Development of Mobile CMS in The Mobile Era
If you’re a content publisher, then probably you will find content management systems (CMS’s) the most effective tool. Thanks to a CMS, writers and editors can easily edit and publish their content from a centralized location. However, with the constant evolution and the advent of new CMS systems, they are not only a vital tool for publishers, but also for diverse brands seeking to create a strong online presence.
But with the incessant rise in the demand for mobile devices, many publishers feel the need to customize CMS, ideally build a custom one from scratch.
Online brands segregated themselves into platforms and publishers. While platforms helped communicate the content to the world, publishers, on the other hand created the content. However, focusing on both these aspects didn’t prove a feasible option because of several reasons such as:
- A lot of time and cost are required in hiring editors, designers and other professionals, holding businesses from growing.
- It isn’t possible to do both: “engineer” as well as write “content” in an effective manner, and many other reasons.
So, what’s the solution?
Many publishers have come to the conclusion that allowing everyone to contribute content can help them generate good amount of traffic, and will also help keep the users engaged. A new term has been devised for such publishers – platishers. If you’re a content marketer, then you need to be aware of this term. In fact, you can find platishers who’ve built fancy CMS over the web. For example, Gawker created its own publishing platform called Kinja, in order to bring content editors and readers closer.
Another great example is Vox Media, touted to the one of the fastest-growing online publishers that has built a CMS known as Chorus (ideally called as ‘modern media stack’). Chorus gives journalists the ability to edit their work in an exciting manner, share it on social networks and interact with users.
Buzzfeed’s proprietary CMS is something you should definitely consider, as this platform contains a mobile preview feature, allowing writers to view what their readers will see in prior to publishing.
What about already existing CMSs?
When content management systems such as WordPress were built, more focus was given to facilitating enhanced desktop user experience. In addition, banner ads were considered to be the most important source for monetization, and so on. However, every publisher requires the same tools just like Vox’s Chorus to become successful in their endeavor in today’s mobile world.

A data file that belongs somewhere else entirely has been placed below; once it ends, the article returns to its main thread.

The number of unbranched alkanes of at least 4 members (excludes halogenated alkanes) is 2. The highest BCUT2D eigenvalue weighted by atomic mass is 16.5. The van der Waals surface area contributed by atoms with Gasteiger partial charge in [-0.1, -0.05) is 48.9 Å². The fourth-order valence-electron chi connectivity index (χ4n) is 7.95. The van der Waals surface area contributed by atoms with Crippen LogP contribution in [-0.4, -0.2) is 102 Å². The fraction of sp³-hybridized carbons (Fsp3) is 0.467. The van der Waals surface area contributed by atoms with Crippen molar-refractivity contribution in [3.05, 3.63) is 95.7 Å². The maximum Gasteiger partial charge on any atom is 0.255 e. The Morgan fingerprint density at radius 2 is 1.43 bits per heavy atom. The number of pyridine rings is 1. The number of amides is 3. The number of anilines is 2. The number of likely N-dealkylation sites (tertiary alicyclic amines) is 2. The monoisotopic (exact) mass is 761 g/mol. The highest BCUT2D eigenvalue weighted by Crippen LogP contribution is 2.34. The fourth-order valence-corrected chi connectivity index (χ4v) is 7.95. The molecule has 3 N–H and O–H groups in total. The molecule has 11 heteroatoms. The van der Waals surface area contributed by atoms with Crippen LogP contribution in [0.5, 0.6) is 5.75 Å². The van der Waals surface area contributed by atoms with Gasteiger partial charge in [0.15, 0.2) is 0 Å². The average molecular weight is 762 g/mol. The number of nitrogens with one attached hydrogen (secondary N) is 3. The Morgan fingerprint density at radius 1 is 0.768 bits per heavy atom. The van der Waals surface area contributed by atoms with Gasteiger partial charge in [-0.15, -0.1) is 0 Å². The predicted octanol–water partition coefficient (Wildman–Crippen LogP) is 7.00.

And so, it’s high time when you should rethink about the CMS.
Key Considerations in Reinventing the CMS
- Nowadays, user expects better mobile experiences. So, when designing a CMS on your own, you can look for inspiration to achieve such objective. For instance, Flipboard train mobile users to consume content from left to right. New York Times, on the other hand, train users to look ahead to rich magazine-like experiences.
- Building a CMS to be accessible across different screens as opposed desktop screens, requires to reconsider how to create a theme in the CMS. The best way to initiate your task requires using a responsive design (which needs to be published once and can be accessed anywhere), however, your content management system needs to be WYSIWYG. That’s because, such a kind of CMS will allow a publisher to deliver a touch-optimized experience for all the mobile device screens.
- Once you will be able to deliver richer experiences on mobile, monetization will become an inherent part of the CMS. In fact, creating solutions that force “native advertising” to become an integral part of the content will increase monetization. Put it simply, instead of relegating monetization with banner ads, you can rely upon native ads to succeed.
- The majority of users (ideally, readers) today wish for easy distribution capabilities. However, most of the popular CMSs was created at the time where a reader functioned in a restricted manner. They were able to read the content and leave comments. However, the present day CMS must offer seamless sharing for mobile users. One great example is Tumblr that enable readers to view their favorite publications using the same dashboard and even allows sharing content back to their social media users.
CMSs were created in the world when user experience was based on desktop-first. However, the time has changed and increasing number of users prefer using mobile devices to access the Internet. And even publishing the content has changed with the rise in demand for mobility. Customizing a CMS to match the mobile users’ needs is a daunting task, and so a viable alternative for content publishers is to reinvent the CMS. In a nutshell, they should focus on creating a content management system on their own.
Author Signature: Addison Cohen is an application developer for Appsted Ltd, a mobile applications development services company which delivers most comprehensive mobile application solutions for different industry verticals. He loves sharing latest information on mobile technologies like iOS, Android development processes.